A trip to the United Kingdom's answer to Disney World: Alton Towers. I'll admit that going into the experience I knew almost nothing about Alton Towers. I knew not to expect Disney World. I was pleasantly surprised.
We visited on a cloudy Monday. Thunderstorms had threatened over the weekend but hadn't actualised. There was a bit of a queue of cars ambling through the villages up towards the park—and the countryside surrounding the park itself is surprisingly village-ey!—but when we pulled into the car park, we found it mostly empty. Past Postman Pat's (unfortunately flat-tyred) mail van, we queued for the monorail under the repetitive, manic refrain of In the Hall of the Mountain King and, by and by, shuffled onto a narrow bench on the train. No spacious, carpeted Magic Kingdom Monorail, this. Decals so covered the windows that one could barely see out the window onto the expansive car parks below.
I call Alton Towers a "park" in this post, but the term that Merlin Entertainments would rather I use is "resort", since that word emphasises Alton Towers' attractiveness as a multi-day destination. I think there's a hotel on the property, but full disclosure: we were only there for 7 hours or so.
Into the park with little fanfare and we hoofed it to Oblivion, a surprisingly short ride comprising of a drop and not much else. I think I'd been spoiled by riding Iron Gwazi at Busch Gardens, three times as high and three times as long (and with a queue three times as long to boot). Up next was The Smiler, a newer coaster with a record 14 inversions. Alton Towers likes to tout the status of its coasters as the first or the most something. I don't think I noticed that The Smiler inverted me more than usual, but I liked the theming best here. The conceit is that the roller coaster is big government machine for brainwashing people into happiness. Sam's summary: "the government just keeps inverting you until you're smiling forever." The grey-and-yellow colour scheme was striking and the theming was really consistent, except for in the actual loading room. Excellent effort.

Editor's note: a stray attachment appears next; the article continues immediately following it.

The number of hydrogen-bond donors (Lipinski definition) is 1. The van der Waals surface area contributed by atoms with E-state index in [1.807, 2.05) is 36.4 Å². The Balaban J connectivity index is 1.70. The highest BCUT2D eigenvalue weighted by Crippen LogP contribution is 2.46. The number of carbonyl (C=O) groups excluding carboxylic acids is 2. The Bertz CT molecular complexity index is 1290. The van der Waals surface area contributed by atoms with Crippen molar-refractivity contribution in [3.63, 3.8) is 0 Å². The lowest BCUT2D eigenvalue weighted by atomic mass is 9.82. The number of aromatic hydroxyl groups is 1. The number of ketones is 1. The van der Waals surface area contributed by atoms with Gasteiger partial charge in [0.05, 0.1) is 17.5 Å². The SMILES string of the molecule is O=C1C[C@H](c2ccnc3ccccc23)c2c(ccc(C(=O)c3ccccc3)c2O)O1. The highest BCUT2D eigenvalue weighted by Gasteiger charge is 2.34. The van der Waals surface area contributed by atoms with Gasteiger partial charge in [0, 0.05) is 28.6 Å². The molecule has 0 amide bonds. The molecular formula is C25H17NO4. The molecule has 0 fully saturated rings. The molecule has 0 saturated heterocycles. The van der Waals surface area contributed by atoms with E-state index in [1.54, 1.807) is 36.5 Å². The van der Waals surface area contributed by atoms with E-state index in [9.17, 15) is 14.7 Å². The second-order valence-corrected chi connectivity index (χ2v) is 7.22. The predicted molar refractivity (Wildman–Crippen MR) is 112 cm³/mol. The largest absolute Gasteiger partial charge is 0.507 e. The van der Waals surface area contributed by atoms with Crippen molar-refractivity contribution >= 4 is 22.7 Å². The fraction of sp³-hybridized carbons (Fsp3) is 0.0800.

In between, we rode a couple of carnival-type flat rides. The first rubber-banded us around in three dimensions and only left me slightly woozy. Buoyed by my relative ease and by the bored look on a man in a Chester Cheetos t-shirt riding the next contraption alone, we boarded an elevated spin-you-round affair. This was a bad idea, and resulted in Extreme Personal Distress.
We decided to ease off for a minute and stole into The Curse at Alton Manor, a recently refurbished dark ride along the lines of The Haunted Mansion. A bit of drizzle moved in, bringing a solemn air to the graveyard that the queue snaked through. At the start of the queue, the gravestones tended towards the morbid, but as we progressed, they got increasingly glib, featuring cheesy limericks or typos like Died in the plage of 1349. The ride itself takes a bit more of a serious approach to the spooks than its inspiration does, with jump scares and screams galore. Halfway through, all of the lights came on, the cars ground to a halt, and a voice came over the loudspeaker to chastise someone for using their phone on the ride. "Put your phone away or I'll be forced to come down there and confiscate it." This was, I believe, not one of the ride's planned frights, but I still would not have wished to be the guest with their phone out. My favourite part of the ride was that I was allowed to sit down in the dark for four minutes.